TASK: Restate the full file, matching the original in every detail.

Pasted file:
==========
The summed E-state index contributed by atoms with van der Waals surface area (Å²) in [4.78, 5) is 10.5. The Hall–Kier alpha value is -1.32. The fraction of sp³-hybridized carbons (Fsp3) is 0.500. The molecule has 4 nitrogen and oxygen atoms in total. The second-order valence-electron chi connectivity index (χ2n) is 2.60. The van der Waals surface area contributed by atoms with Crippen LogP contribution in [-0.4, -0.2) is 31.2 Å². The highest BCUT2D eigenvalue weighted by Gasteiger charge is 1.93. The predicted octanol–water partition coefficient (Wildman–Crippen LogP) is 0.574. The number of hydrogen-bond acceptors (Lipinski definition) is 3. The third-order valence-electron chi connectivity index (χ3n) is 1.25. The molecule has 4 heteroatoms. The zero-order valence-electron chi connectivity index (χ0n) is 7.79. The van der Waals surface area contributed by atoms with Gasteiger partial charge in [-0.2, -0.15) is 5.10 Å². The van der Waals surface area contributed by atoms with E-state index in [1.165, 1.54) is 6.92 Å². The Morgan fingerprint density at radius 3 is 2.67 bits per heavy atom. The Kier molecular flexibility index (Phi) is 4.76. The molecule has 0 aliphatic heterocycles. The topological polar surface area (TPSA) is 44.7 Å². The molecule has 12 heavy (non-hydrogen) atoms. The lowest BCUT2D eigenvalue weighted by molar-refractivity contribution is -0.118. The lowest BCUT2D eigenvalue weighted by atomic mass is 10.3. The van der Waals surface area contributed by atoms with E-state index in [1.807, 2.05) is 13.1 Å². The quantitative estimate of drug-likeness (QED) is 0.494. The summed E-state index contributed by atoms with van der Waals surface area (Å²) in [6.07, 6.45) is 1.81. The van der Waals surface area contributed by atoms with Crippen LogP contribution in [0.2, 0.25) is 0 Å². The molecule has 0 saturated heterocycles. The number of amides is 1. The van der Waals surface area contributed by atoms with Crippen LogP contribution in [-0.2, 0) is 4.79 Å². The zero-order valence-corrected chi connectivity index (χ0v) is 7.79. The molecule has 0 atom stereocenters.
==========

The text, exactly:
The summed E-state index contributed by atoms with van der Waals surface area (Å²) in [4.78, 5) is 10.5. The Hall–Kier alpha value is -1.32. The fraction of sp³-hybridized carbons (Fsp3) is 0.500. The molecule has 4 nitrogen and oxygen atoms in total. The second-order valence-electron chi connectivity index (χ2n) is 2.60. The van der Waals surface area contributed by atoms with Crippen LogP contribution in [-0.4, -0.2) is 31.2 Å². The highest BCUT2D eigenvalue weighted by Gasteiger charge is 1.93. The predicted octanol–water partition coefficient (Wildman–Crippen LogP) is 0.574. The number of hydrogen-bond acceptors (Lipinski definition) is 3. The third-order valence-electron chi connectivity index (χ3n) is 1.25. The molecule has 4 heteroatoms. The zero-order valence-electron chi connectivity index (χ0n) is 7.79. The van der Waals surface area contributed by atoms with Gasteiger partial charge in [-0.2, -0.15) is 5.10 Å². The van der Waals surface area contributed by atoms with E-state index in [1.165, 1.54) is 6.92 Å². The Morgan fingerprint density at radius 3 is 2.67 bits per heavy atom. The Kier molecular flexibility index (Phi) is 4.76. The molecule has 0 aliphatic heterocycles. The topological polar surface area (TPSA) is 44.7 Å². The molecule has 12 heavy (non-hydrogen) atoms. The lowest BCUT2D eigenvalue weighted by molar-refractivity contribution is -0.118. The lowest BCUT2D eigenvalue weighted by atomic mass is 10.3. The van der Waals surface area contributed by atoms with E-state index in [1.807, 2.05) is 13.1 Å². The quantitative estimate of drug-likeness (QED) is 0.494. The summed E-state index contributed by atoms with van der Waals surface area (Å²) in [6.07, 6.45) is 1.81. The van der Waals surface area contributed by atoms with Crippen LogP contribution in [0.2, 0.25) is 0 Å². The molecule has 0 saturated heterocycles. The number of amides is 1. The van der Waals surface area contributed by atoms with Crippen LogP contribution in [-0.2, 0) is 4.79 Å². The zero-order valence-corrected chi connectivity index (χ0v) is 7.79. The molecule has 0 atom stereocenters.